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  1. Internet Standards and the IETF
  2. The International Telecommunications Union (ITU)
  3. The IEEE 802 Standards
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The International Telecommunications Union (ITU)

The International Telecommunication Union (ITU) is a United Nations specialized agency; hence, the members of ITU are governments. The U.S. representation is housed in the State Department. The charter of the ITU is that it "is responsible for studying technical, operating, and tariff questions and issuing Recommendations on them with a view to standardizing telecommunications on a worldwide basis." Its primary objective is to standardize, to the extent necessary, techniques and operations in telecommunications to achieve end-to-end compatibility of international telecommunication connections, regardless of the countries of origin and destination.

The ITU Radiocommunication (ITU-R) Sector was created on March 1, 1993, and comprises the former CCIR and IFRB (founded in 1927 and 1947, respectively). ITU-R is responsible for all of ITU's work in the field of radio communications. The main activities of ITU-R are as follows:

  • Develop draft ITU-R Recommendations on the technical characteristics of and operational procedures for radiocommunication services and systems.

  • Compile Handbooks on spectrum management and emerging radiocommunication services and systems.

ITU-R is organized into the following study groups:

  • SG 1 Spectrum management

  • SG 3 Radiowave propagation

  • SG 4 Fixed-satellite service

  • SG 6 Broadcasting service (terrestrial and satellite)

  • SG 7 Science services

  • SG 8 Mobile, radiodetermination, amateur and related satellite services

  • SG 9 Fixed service

The ITU-T was created on March 1, 1993, as one consequence of a reform process within the ITU. It replaces the International Telegraph and Telephone Consultative Committee (CCITT), which had essentially the same charter and objectives as the new ITU-T. The ITU-T fulfills the purposes of the ITU relating to telecommunications standardization by studying technical, operating, and tariff questions and adopting Recommendations on them with a view to standardizing telecommunications on a worldwide basis.

ITU-T is organized into 14 study groups that prepare Recommendations, numbered as follows:




Network and service operation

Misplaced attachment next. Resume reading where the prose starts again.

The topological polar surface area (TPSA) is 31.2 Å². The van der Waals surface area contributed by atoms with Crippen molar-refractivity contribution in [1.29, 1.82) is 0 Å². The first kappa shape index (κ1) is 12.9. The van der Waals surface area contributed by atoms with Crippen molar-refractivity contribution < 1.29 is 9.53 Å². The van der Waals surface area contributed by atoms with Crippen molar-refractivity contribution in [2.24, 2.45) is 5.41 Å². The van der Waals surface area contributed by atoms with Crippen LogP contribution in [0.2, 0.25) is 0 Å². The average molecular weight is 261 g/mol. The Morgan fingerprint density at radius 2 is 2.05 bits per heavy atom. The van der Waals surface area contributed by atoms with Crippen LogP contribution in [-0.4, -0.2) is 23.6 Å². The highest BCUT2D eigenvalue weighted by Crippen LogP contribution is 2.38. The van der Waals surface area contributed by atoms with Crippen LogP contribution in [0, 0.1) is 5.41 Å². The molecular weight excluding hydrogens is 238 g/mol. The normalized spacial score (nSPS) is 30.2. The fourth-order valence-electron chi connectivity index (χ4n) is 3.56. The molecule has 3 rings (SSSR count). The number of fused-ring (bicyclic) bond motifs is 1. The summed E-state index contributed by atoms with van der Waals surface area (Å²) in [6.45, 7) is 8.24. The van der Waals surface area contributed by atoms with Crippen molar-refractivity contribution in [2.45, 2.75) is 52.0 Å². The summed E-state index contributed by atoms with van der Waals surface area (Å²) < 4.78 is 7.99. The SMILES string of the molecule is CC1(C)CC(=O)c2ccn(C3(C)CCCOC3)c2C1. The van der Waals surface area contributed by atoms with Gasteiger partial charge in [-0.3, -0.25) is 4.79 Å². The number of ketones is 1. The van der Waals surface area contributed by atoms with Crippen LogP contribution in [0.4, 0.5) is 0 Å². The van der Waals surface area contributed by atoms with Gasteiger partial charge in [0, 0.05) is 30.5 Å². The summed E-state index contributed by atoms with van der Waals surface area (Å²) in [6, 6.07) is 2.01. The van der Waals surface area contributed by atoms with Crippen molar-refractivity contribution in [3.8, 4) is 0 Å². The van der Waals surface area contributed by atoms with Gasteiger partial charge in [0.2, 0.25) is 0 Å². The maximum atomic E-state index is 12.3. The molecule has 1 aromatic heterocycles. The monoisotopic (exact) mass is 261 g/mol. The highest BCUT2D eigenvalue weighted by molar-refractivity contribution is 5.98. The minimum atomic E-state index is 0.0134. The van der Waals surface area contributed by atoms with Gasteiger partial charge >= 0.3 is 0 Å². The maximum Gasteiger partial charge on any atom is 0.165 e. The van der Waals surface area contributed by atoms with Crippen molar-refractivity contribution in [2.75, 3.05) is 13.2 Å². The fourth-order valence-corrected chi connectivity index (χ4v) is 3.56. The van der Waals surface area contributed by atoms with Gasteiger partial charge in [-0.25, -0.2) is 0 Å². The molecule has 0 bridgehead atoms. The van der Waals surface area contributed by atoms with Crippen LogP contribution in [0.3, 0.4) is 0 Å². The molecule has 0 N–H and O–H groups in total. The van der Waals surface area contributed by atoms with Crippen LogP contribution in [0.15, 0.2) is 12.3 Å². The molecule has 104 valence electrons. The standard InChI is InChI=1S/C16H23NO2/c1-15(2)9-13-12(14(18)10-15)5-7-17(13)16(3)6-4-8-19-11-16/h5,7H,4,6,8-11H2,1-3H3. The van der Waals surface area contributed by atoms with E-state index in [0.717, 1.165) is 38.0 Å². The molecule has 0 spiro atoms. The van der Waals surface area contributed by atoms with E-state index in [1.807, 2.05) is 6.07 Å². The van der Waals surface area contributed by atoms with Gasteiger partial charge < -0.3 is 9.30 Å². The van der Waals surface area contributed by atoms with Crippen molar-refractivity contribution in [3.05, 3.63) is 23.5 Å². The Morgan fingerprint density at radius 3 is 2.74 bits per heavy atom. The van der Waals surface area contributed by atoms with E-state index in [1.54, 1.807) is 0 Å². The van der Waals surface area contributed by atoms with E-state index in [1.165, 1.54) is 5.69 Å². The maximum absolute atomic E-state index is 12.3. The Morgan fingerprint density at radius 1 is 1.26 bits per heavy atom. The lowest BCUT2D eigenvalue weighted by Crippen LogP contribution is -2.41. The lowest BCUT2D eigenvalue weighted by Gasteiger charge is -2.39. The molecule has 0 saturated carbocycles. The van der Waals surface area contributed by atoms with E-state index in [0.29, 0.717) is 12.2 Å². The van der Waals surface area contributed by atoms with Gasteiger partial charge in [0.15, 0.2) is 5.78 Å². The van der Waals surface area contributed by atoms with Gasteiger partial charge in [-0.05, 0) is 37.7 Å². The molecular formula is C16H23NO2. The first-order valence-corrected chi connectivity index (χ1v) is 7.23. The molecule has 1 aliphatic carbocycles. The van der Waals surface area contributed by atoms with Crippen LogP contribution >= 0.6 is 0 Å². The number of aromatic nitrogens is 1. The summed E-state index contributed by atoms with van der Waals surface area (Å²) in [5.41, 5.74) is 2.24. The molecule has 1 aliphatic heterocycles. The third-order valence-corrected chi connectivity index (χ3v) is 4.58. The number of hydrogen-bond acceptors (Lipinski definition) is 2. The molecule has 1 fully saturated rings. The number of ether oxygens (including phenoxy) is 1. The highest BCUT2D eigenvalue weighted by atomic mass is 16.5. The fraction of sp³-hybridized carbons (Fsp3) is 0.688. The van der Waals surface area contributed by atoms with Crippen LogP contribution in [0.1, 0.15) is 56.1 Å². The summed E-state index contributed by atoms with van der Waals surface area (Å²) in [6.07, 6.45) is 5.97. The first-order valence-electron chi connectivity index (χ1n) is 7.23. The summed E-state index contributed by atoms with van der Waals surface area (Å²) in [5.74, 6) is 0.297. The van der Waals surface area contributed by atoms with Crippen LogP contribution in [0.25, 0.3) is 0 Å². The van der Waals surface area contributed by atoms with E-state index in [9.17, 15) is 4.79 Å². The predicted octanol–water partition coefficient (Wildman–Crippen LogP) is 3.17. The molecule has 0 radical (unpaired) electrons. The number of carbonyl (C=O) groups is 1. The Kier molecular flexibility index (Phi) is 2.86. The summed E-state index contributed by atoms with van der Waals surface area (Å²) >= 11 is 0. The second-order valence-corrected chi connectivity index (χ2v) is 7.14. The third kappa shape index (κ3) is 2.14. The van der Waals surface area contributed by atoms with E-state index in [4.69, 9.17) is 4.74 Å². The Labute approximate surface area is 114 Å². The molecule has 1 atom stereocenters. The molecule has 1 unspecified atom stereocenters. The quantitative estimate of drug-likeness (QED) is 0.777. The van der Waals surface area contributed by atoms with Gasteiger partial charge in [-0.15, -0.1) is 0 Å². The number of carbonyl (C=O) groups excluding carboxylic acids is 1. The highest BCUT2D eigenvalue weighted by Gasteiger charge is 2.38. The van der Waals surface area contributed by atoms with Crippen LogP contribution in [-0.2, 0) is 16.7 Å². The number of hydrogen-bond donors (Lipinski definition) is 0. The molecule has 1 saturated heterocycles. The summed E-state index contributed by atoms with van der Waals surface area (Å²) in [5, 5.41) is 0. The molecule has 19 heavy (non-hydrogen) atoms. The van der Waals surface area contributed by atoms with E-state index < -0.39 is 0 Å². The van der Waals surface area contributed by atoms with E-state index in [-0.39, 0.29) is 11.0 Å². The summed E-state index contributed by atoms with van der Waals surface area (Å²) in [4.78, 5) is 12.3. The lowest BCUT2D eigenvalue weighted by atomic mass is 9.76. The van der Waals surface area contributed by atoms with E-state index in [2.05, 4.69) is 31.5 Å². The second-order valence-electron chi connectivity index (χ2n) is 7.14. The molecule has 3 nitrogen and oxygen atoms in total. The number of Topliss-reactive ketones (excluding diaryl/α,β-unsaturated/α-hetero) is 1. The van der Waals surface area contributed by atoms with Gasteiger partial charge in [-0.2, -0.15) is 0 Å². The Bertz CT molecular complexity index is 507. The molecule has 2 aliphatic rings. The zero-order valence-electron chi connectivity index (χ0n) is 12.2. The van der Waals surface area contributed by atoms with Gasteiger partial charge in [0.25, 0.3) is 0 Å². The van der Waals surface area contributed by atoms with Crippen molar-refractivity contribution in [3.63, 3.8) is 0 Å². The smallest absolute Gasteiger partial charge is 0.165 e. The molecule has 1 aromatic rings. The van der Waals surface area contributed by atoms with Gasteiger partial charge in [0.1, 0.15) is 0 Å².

Tariff and accounting principles


Telecommunications management network and network maintenance


Protection against electromagnetic environment effects


Outside plant


Data networks and open system communications


Integrated broadband cable networks and television and sound transmission


Languages and general software aspects for telecommunication systems


Signaling requirements and protocols


End-to-end transmission performance of networks and terminals


Multi-protocol and IP-based networks and their internetworking


Optical and other transport networks


Multimedia services, systems, and terminals


Special study group for IMT (International Mobile Telecommunications) 2000 and beyond

Work within ITU-T and ITU-R is conducted in four-year cycles. Every four years, a World Telecommunications Standardization Conference is held. The work program for the next four years is established at the assembly in the form of questions submitted by the various study groups, based on requests made to the study groups by their members. The conference assesses the questions, reviews the scope of the study groups, creates new or abolishes existing study groups, and allocates questions to them.

Based on these questions, each study group prepares draft Recommendations. A draft Recommendation may be submitted to the next conference, four years hence, for approval. Increasingly, however, Recommendations are approved when they're ready, without having to wait for the end of the four-year study period. This accelerated procedure was adopted after the study period that ended in 1988. Thus, 1988 was the last time that a large batch of documents was published at one time as a set of Recommendations.

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